Cuba’s private sector faces a new challenge
Donald Trump announced that he would change the conditions of the deal between the United States and Cuba. The consequences will run deep.
Donald Trump’s decision to take a step back on Barack Obama’s policies with Cuba will go beyond the mere idea of hurting the Cuban regime and protecting human rights. Trump’s actions –regardless of the intentions he declared in Miami on June 16th– will affect both the United States’ and the Caribbean country’s economy. Despite the North American president’s efforts to make a political stand, this is, once again, a careless measure that will have unexpected consequences.
The two main goals of Trump’s declaration about Cuba are to decline U.S. tourism to the island and to diminish commercial transactions with its army. Both measures, even though they’re supposed to be in favor of American citizens, will also hurt the U.S. economy. Furthermore, they will impair the relations of the North American nation with the rest of Latin America.
To restrict travels of Americans to the Caribbean nation has the clear potential of decreasing Cuban economic growth. It’s not a surprise that, since Barack Obama signed the deal with Cuba’s president Raúl Castro, Cuba’s tourism has thrived. The numbers are impressive: while the revenue of tourism in 2015 was US$2.6 billion, in 2016 it increased to more than US$3 billion. Even though Jose Alonso –the Cuban Tourism Ministry's business director– declared that 2017 would see this number become even bigger, there’s no doubt that it won’t be as easy as it has been for the last two years.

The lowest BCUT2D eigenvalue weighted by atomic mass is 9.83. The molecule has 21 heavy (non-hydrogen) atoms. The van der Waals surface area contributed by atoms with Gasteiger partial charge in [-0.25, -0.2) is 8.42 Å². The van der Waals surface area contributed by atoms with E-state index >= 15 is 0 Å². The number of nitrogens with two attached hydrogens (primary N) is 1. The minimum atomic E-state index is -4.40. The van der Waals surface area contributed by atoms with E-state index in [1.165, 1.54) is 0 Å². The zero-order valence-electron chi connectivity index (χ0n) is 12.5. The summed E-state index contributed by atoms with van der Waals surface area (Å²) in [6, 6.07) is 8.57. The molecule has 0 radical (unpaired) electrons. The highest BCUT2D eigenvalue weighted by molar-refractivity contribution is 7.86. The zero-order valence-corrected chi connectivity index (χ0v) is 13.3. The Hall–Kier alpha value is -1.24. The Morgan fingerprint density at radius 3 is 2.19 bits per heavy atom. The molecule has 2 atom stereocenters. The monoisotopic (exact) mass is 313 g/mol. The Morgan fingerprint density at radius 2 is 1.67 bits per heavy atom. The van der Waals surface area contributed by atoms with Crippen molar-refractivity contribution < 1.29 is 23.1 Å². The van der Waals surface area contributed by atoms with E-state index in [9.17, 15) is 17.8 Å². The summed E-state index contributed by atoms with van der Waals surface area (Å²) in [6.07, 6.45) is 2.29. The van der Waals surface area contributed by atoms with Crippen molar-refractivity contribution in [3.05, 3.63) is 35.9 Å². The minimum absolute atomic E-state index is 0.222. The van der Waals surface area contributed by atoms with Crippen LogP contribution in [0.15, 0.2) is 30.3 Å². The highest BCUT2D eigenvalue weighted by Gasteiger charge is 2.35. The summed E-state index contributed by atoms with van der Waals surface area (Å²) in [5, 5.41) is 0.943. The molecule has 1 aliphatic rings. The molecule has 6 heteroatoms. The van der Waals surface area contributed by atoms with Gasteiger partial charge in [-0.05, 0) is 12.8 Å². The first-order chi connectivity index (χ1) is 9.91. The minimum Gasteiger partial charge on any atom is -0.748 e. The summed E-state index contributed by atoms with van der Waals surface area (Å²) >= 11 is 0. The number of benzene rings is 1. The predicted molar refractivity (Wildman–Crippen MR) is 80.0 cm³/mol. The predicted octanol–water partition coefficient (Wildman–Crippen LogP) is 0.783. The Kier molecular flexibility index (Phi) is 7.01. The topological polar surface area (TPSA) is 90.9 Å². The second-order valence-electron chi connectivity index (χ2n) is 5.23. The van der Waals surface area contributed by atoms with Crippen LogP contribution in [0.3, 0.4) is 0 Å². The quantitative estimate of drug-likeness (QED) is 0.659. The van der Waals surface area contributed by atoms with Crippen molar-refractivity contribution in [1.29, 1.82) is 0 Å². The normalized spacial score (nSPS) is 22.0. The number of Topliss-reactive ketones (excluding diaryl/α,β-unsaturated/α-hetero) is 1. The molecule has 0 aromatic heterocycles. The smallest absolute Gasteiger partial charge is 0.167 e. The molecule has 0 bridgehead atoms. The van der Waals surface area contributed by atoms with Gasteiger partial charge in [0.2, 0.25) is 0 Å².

Aside from tourism –one of the biggest industries in the Cuban economy–, Trump wants to weaken the Cuban army. He intends to do it by restricting transactions between companies and the infantry. However, let’s not forget that the Cuban political, economic, and commercial structure depends on the troops itself. As The Economist noted, the corps conglomerate GAESA “is thought to control up to 60% of the economy”.
But, as it was previously stated, these measures will also hurt the U.S. economy. Although the Cuban army has control over a big percentage of the island’s industries, these businesses are linked to American firms. By hurting the Caribbean country’s economy, the North American nation is hurting itself. Hence, to try to close the relations between the two countries is, evidently, a misleading and negligent action.
While we can’t argue that Trump’s intentions were not directed towards political and social change, we can state that his decisions will affect the development of the Cuban private sector. At first sight, these sorts of declarations appear irresponsible and shortsighted. By neglecting Cuba’s future, Trump could be damaging –even more– the relationship between the U.S. and Latin America.
LatinAmerican Post | Juan Sebastián Torres
Copy edited by Susana Cicchetto